What would you say is the most noticeable impact the pandemic has had on your predictions from the start of the year?
In looking back at the presentation given in February at Pure London, not long before going into lockdown, the first chapter was called “Systems Change” and addressed the movement to redefine fashion and turn it into a regenerative force. Within this we looked at “Post Consumerism” with the rise of rental and repair schemes, and other forms of value exchange. We also discussed social justice, new ethnic majorities and our need to step away from euro-centric models. Finally, we tackled the rise of digital fashion and gamification.
The Covid-19 pandemic has accelerated the adoption of digital fashion and it has exacerbated deep weaknesses such as income disparity and racial injustice. The pandemic has also further cemented the importance of being mindful with our planetary and economic resources, the urgent situation we are in and how fragile our existences can be. It has pushed people to think about what home is. And home is not only our house; it is our family, nature and our planet. Therefore between the focus on social justice, the clear problem of income disparity with increased discussions around universal base income, it’s clear that the wellbeing economy we discussed in February as well as the slow consumption movement, have long staying power and were never trends, they were simply thrust into broad daylight as topics we could no longer ignore.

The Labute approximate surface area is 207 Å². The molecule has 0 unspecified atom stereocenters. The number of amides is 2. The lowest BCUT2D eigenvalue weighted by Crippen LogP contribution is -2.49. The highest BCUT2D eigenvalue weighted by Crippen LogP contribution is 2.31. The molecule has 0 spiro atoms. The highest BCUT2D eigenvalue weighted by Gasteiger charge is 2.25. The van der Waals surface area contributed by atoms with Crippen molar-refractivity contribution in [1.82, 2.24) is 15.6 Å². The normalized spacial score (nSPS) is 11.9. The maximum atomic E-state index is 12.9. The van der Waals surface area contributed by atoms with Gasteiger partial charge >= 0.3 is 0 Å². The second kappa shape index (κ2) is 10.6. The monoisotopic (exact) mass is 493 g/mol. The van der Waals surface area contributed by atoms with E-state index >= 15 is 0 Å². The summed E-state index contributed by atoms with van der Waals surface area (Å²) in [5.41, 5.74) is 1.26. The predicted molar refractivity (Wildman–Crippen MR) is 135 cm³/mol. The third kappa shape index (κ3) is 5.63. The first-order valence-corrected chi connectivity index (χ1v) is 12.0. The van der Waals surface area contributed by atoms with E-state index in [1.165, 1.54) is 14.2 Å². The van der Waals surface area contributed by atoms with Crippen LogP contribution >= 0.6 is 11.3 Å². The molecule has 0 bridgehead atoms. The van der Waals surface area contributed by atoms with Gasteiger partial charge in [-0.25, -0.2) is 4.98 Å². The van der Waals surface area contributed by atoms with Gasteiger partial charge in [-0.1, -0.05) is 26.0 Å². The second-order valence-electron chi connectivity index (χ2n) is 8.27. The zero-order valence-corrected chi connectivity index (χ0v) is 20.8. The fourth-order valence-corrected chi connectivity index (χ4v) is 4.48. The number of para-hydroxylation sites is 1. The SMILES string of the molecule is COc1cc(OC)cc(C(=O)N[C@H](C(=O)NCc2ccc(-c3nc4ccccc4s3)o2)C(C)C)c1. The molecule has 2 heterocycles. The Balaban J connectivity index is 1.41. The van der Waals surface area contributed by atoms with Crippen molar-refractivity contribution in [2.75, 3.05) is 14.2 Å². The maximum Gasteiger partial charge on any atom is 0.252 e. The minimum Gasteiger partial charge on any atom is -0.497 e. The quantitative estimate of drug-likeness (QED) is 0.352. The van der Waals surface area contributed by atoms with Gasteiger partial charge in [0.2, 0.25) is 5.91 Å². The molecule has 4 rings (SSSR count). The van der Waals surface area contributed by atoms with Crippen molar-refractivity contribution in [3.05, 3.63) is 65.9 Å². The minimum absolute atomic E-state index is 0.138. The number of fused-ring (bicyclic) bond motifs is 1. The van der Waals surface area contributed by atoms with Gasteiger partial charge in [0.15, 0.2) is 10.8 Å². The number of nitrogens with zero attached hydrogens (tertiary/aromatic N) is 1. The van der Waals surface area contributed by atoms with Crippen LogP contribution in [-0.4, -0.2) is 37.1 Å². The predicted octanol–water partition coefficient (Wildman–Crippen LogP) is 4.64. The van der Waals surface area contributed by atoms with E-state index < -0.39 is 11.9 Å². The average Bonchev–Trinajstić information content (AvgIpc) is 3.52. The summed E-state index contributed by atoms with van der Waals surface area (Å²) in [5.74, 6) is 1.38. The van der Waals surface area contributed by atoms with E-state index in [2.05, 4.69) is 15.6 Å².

Will any of the previous trends still apply post-Covid?
Absolutely. In the February forecast we discussed the regreening and rewilding of spaces and this is something we must pay attention to as cities, as well as retail spaces, are going to be put through a massive transformation. Therefore the value exchange of going to a store will be forever changed and will need to have a wellness component. Retail was already struggling pre-Covid-19 and the lockdown has accelerated changes the fashion system was too slow to implement. And now it doesn’t have a choice. This is putting great pressure on businesses but also accelerating exciting innovations and a change in culture. Furthermore, in the report I discussed a concept called “New value exchange” which was around aftercare, new product storytelling and forms of currency. As we see the “hustle economy” grow, people will prioritise paying rent over unnecessary purchases, they will rely on brands to be partners in their personal resilience, in the longevity of their products and also need brands to venture out of traditional cash exchange into new definitions of commerce. More brands will shift their business model from fashion products to other forms of experiences and services with end-users. We already saw this during the height of the lockdown, with brands quickly shifting to, for example, manufacturing medical supplies, providing mental and financial support, stepping in where governments couldn’t.
Have you noticed your own shopping habits and dress sense change during the lockdown?